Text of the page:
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Take a look inside a compulsory drug treatment centre

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6th October, 2023

Here at NSW Health Pathology we spend a lot of time analysing samples and producing results. Recently we got to see how our work is making a difference on the other side of a very high fence.

Inside a secure facil­i­ty on the grounds of Sydney’s Parklea Cor­rec­tion­al Cen­tre, two young men dressed in prison greens kick a foot­ball across a grassed court­yard. Anoth­er is busy in a kitchen prepar­ing chick­ens for roast­ing, and in a near­by art room a group of men are cre­at­ing extra­or­di­nary paintings.

But despite the razor wire on the fences, they’re not in prison; they’re part of a spe­cial drug treat­ment pro­gram over­seen by the NSW Drug Court.

Denise Con­stan­ti­nou is the Senior Psy­chol­o­gist at the Parklea Com­pul­so­ry Drug Treat­ment Cor­rec­tion­al Cen­tre and explains how par­tic­i­pants go through three stages of recov­ery after they arrive at the facility.

A woman smiling, sitting in an office.
Senior Psy­chol­o­gist Denise Con­stan­ti­nou works with par­tic­i­pants at the drug treat­ment centre.

“The pro­gram runs for a min­i­mum 18 months, with six months spent in each of the three stages,” she said.

“Stage one requires them to par­tic­i­pate in ther­a­peu­tic pro­grams to address their past drug use and offend­ing behaviour.

“We devel­op their treat­ment plan in col­lab­o­ra­tion with them and their adher­ence to that treat­ment plan is mon­i­tored on a week­ly basis.”

Ms Con­stan­ti­nou says par­tic­i­pants are required to pro­vide super­vised urine sam­ples reg­u­lar­ly through­out their treat­ment to ensure they remain drug free.

Cus­to­di­al offi­cers col­lect a urine sam­ple from par­tic­i­pants at least twice a week dur­ing stage one of the program.

“When they move to stage two the week­ly urine analy­sis actu­al­ly increas­es to three times a week because they’re able to access the com­mu­ni­ty,” she explains.

“Then in stage three when they are liv­ing out in the com­mu­ni­ty, but still part of the pro­gram, the urine analy­sis con­tin­ues at a rate of three times a week.

“All those tests hap­pen at the cen­tre so staff can see the par­tic­i­pants, assess their behav­iour, and ensure they’re not try­ing to evade detec­tion of drug use.”

Ms Con­stan­ti­nou says staff watch while the men give their urine sam­ple in a spe­cial­ly designed bathroom.

A open window looking into a room with a toilet and mirror on the opposite wall.
The design of the toi­let is aimed at pre­vent­ing par­tic­i­pants tam­per­ing with urine samples.
A large board covered in traditional Aboriginal dot designs and totems.
Dot paint­ings being cre­at­ed in the treat­ment cen­tre art room.

“Some will com­plain about hav­ing to par­tic­i­pate – there are some strin­gent pro­to­cols,” she said.

“We’re also very aware that some of our clients have expe­ri­enced a his­to­ry of trau­ma so uri­nat­ing in front of some­body can be very trig­ger­ing. So there needs to be some sen­si­tiv­i­ties around that process.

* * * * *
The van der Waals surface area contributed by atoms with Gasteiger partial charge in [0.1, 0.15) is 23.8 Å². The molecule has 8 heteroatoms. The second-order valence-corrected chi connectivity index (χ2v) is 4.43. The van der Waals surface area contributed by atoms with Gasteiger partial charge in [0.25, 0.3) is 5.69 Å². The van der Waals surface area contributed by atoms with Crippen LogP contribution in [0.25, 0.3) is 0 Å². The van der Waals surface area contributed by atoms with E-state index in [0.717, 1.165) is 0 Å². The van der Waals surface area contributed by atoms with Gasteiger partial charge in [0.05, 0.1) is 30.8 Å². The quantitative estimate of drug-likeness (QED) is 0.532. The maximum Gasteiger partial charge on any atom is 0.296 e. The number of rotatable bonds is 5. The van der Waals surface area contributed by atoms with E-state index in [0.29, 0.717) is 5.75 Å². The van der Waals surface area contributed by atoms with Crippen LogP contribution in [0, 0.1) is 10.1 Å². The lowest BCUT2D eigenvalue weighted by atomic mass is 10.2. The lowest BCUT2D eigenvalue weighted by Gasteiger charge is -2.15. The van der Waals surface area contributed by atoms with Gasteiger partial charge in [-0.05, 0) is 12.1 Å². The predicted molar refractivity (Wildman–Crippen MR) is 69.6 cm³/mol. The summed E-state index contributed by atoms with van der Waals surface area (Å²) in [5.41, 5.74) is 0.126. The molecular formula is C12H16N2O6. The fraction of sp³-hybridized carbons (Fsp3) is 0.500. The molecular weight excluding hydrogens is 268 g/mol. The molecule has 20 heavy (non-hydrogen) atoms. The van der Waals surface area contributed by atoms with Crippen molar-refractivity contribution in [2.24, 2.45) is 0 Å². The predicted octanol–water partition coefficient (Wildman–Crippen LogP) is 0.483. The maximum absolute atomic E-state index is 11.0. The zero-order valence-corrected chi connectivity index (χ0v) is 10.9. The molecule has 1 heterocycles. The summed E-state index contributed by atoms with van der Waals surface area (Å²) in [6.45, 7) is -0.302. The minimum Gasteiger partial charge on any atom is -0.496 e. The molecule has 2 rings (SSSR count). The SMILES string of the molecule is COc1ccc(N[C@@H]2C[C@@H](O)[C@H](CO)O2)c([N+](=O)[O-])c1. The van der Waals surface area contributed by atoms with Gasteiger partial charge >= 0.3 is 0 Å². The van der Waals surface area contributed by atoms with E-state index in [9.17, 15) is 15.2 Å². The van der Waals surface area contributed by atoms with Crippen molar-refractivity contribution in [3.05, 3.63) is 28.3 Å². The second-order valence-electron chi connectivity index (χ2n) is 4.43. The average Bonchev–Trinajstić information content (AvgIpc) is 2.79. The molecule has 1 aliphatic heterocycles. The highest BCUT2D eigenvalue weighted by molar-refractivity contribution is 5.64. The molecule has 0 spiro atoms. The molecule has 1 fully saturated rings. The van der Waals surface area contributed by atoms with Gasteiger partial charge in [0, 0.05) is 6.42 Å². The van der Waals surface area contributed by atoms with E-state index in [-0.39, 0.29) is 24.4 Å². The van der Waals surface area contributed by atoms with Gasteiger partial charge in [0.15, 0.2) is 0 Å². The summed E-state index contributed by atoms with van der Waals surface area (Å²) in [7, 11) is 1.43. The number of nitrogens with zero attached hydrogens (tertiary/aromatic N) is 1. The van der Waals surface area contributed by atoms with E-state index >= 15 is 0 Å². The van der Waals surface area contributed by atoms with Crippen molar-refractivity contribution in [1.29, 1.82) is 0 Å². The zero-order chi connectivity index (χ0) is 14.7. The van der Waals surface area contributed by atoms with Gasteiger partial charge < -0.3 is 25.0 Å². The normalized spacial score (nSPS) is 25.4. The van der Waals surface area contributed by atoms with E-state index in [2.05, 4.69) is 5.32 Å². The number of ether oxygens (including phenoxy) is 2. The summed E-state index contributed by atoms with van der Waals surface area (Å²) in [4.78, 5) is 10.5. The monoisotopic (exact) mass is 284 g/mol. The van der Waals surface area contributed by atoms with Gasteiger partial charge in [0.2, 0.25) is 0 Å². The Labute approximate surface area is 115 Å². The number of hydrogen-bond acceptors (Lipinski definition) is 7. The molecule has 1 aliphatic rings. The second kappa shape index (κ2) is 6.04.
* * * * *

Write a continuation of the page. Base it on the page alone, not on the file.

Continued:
“But par­tic­i­pants also recog­nise that it does hold them account­able and ‘keeps them on track’. They know that if their drug use is detect­ed there will be con­se­quences in terms of the priv­i­leges and rewards that are afford­ed with­in the program.”

Ms Con­stan­ti­nou says some of the par­tic­i­pants are also work­ing on par­ent­ing plans to have con­tact with their chil­dren, so pro­vid­ing urine sam­ples means they can prove they’re stay­ing drug-free.

Sam­ples tak­en at the cen­tre are checked imme­di­ate­ly for drug mark­ers and if there’s a pos­i­tive indi­ca­tion, the urine is sent to NSW Health Pathology’s Drug Tox­i­col­o­gy Unit (DTU) for fur­ther test­ing and analy­sis to deter­mine what the drug is.

NSW Health Pathology’s Foren­sic & Ana­lyt­i­cal Sci­ence Ser­vice Direc­tor of Foren­sic and Envi­ron­men­tal Tox­i­col­o­gy San­ti­a­go Vazquez says the lat­est tech­nol­o­gy at the DTU lab­o­ra­to­ry ensures results are received by the Parklea cen­tre with­in days.

“We work with staff at the Com­pul­so­ry Drug Treat­ment Cor­rec­tion­al Cen­tre to ensure they know how to inter­pret the results of the urine tests and the reports that we pro­vide,” Dr Vazquez said.

“Our lab­o­ra­to­ry uses world-lead­ing tech­nol­o­gy to analyse a wide range of drugs and their metabolites.

“We’re proud to be sup­port­ing the work of the NSW Drug Courts and help­ing to man­age the recov­ery of participants.”

Since the drug treat­ment pro­gram began in 2006, the Parklea CDTCC has col­lect­ed more than 80,000 urine sam­ples for testing.

A woman in a Corrective Services uniform standing with another woman and a man outside a high-security fence.
Lin­da Fer­rett, Direc­tor Com­pul­so­ry Drug Treat­ment Cor­rec­tion­al Cen­tre, Dr San­ti­a­go Vazquez, NSWHP Foren­sic & Ana­lyt­i­cal Sci­ence Ser­vice, and Denise Con­stan­ti­nou, Senior Psy­chol­o­gist CDTCC.


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